ESG Focus | Nov 30 2021
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COP26 Hands Transition To Big Capital
COP26 may have appeared a fizzer to many observers but the outcomes point to another reality – big capital has got this one – and it’s a whopper.
-Investors to carry the transition until the next COP
-Outcomes focus on market regulation
-China appears set to take the lead
-Morgan Stanley predicts focus to shift to non-climate ESG thematics in 2022
By Sarah Mills
After what appeared to be much ado about nothing, many COP26 observers emerged perplexed: global warming was to be confined to 1.8 degrees Celsius according to the International Energy Agency, not the 1.5C previously mooted; other forecasts put the figure averaging 2.4C; and Europe showed signs of backtracking on gas.
But in a financialised world, it is big capital calling the shots and COP26’s indications of limited global central regulation suggests big capital is confident it can carry the transition from here.
Underscoring this proposition, one of the most material statements of the period emerged not from the COP26 but from the investment community.
The Glasgow Financial Alliance for Net Zero, which represents 450 banks, insurers and other asset managers, and is led by former Bank of England chief Mark Carney and billionaire financier Mike Bloomberg, announced US$130trn in new commitments.
The most material global COP26 outcomes also focused squarely on markets, the implication being that sovereign nations will be more than willing to compete on the regulatory front in the race to transition.
The three most material outcomes from the October/November period for global markets include:
-The unleashing of the world’s carbon markets
-The agreement to establish an international reporting standards board
-The introduction of methane into global climate commitments
The upshot is that these commitments will take a year or two to bed down, and some analysts expect the climate investment theme will be put on hold in FY22 and that big capital will shift its focus to other environmental and social imperatives such as circularity, biodiversity and social themes (more on that later).
Financialisation wins the day
Meanwhile, there are US$130trn big ones in play.
For governments to stay in the transition race they will need to issue debt, and most of the world’s debt is to be directed to sustainable finance.
The notable lack of rich-world support for developing countries at COP26 (save for mitigating physical climate risks) also points to the expectation that investors will drive development in emerging markets.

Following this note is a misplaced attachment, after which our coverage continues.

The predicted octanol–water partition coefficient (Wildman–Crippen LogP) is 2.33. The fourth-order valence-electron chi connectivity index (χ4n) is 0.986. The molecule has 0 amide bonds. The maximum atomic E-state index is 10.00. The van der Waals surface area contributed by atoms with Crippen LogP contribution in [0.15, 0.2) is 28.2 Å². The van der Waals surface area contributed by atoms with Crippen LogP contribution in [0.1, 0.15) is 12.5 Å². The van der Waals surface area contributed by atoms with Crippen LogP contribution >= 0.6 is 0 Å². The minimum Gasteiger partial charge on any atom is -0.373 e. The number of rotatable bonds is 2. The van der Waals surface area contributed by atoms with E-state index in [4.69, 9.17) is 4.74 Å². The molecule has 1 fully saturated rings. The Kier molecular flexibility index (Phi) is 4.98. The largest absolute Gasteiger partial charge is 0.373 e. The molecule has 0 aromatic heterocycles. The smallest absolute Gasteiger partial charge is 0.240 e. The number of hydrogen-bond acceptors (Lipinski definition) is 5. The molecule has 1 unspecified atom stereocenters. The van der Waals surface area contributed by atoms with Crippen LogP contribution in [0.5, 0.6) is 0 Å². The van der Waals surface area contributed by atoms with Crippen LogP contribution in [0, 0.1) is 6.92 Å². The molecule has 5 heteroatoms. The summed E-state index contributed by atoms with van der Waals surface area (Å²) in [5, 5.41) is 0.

All this suggests growing momentum towards global financialisation and climate colonisation.
So to assume that weak climate commitments at COP26 reflects an easing of global resolve on climate would be a mistake. Remember, the name of the game is “Who Cares Wins”.
As Bloomberg Green writes: “Public shaming hasn’t seemed to move the needle. But money might”.
Might is an understatement. In the context of the transition, money is might and might is right. And the funds will flow. Forecasts vary wildly but the numbers are massive.
The Energy Transitions Commissions forecasts more than US$1trn in investment is needed to reach net-zero emissions by mid century.
The Organisation for Economic Co-operation and Development says US$6.9trn will be required annually this decade to meet Paris Agreement forecasts.
By 2025, Morgan Stanley estimates sustainability/ESG assets under management will triple to US$6.5trn, representing a compound annual growth rate of 29% between 2020 and 2025.
The expectation is this will be driven by “Beyond Europe, Beyond Environment and Beyond Screening” themes.
2022 may be a year of adjustment for investment management industry
But as usual, timing is critical, and analysts took the mood of COP26 to suggest the transition pace is generally on track and that the focus will be on bedding down the disclosure nets and carbon-market infrastructure over the next year.
Brandywine Global’s Around the Curve in its 2022 ESG Outlook says the legacy of Glasgow depends on whether support for climate change mitigation and adaptation reaches critical mass in 2022.
“COP26 and its resulting agreements should drive 2022 trends within the investment management industry,” posits Around the Curve’s blog.
“We expect net positive improvements across three themes: data, collaboration, and finance … they should benefit from strengthening momentum within the asset management industry next year and beyond.
“Investors do not necessarily need more data providers; we just need standardisation and consensus among them.
“That level of consistency will require extensive co-ordination across the public and private sectors, particularly from entities that collect and report data, whether they are non-governmental organisations, government agencies or corporations.”
So Around the Curve spies opportunities for relevant, timely data to assess risks.